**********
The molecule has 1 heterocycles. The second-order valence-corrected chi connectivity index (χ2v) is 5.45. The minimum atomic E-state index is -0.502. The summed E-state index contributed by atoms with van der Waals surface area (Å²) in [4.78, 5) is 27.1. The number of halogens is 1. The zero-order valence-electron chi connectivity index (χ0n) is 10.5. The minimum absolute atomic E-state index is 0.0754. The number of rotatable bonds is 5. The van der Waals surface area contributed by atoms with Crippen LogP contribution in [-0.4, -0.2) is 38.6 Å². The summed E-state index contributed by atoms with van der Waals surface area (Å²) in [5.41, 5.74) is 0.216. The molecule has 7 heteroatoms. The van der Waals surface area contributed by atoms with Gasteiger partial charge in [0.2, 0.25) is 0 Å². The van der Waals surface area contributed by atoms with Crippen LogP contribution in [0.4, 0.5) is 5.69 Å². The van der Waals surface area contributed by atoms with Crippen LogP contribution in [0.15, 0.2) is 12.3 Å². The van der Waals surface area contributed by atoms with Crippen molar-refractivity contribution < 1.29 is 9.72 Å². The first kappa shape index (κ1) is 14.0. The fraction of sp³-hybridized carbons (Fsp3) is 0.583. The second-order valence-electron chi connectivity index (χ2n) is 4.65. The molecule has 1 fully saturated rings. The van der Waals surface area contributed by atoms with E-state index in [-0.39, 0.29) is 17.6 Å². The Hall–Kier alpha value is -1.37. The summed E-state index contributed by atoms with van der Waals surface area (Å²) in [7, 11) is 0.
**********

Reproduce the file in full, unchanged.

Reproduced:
The molecule has 1 heterocycles. The second-order valence-corrected chi connectivity index (χ2v) is 5.45. The minimum atomic E-state index is -0.502. The summed E-state index contributed by atoms with van der Waals surface area (Å²) in [4.78, 5) is 27.1. The number of halogens is 1. The zero-order valence-electron chi connectivity index (χ0n) is 10.5. The minimum absolute atomic E-state index is 0.0754. The number of rotatable bonds is 5. The van der Waals surface area contributed by atoms with Crippen LogP contribution in [-0.4, -0.2) is 38.6 Å². The summed E-state index contributed by atoms with van der Waals surface area (Å²) in [5.41, 5.74) is 0.216. The molecule has 7 heteroatoms. The van der Waals surface area contributed by atoms with Gasteiger partial charge in [0.2, 0.25) is 0 Å². The van der Waals surface area contributed by atoms with Crippen LogP contribution in [0.4, 0.5) is 5.69 Å². The van der Waals surface area contributed by atoms with Crippen LogP contribution in [0.15, 0.2) is 12.3 Å². The van der Waals surface area contributed by atoms with Crippen molar-refractivity contribution < 1.29 is 9.72 Å². The first kappa shape index (κ1) is 14.0. The fraction of sp³-hybridized carbons (Fsp3) is 0.583. The second-order valence-electron chi connectivity index (χ2n) is 4.65. The molecule has 1 fully saturated rings. The van der Waals surface area contributed by atoms with E-state index in [-0.39, 0.29) is 17.6 Å². The Hall–Kier alpha value is -1.37. The summed E-state index contributed by atoms with van der Waals surface area (Å²) in [7, 11) is 0.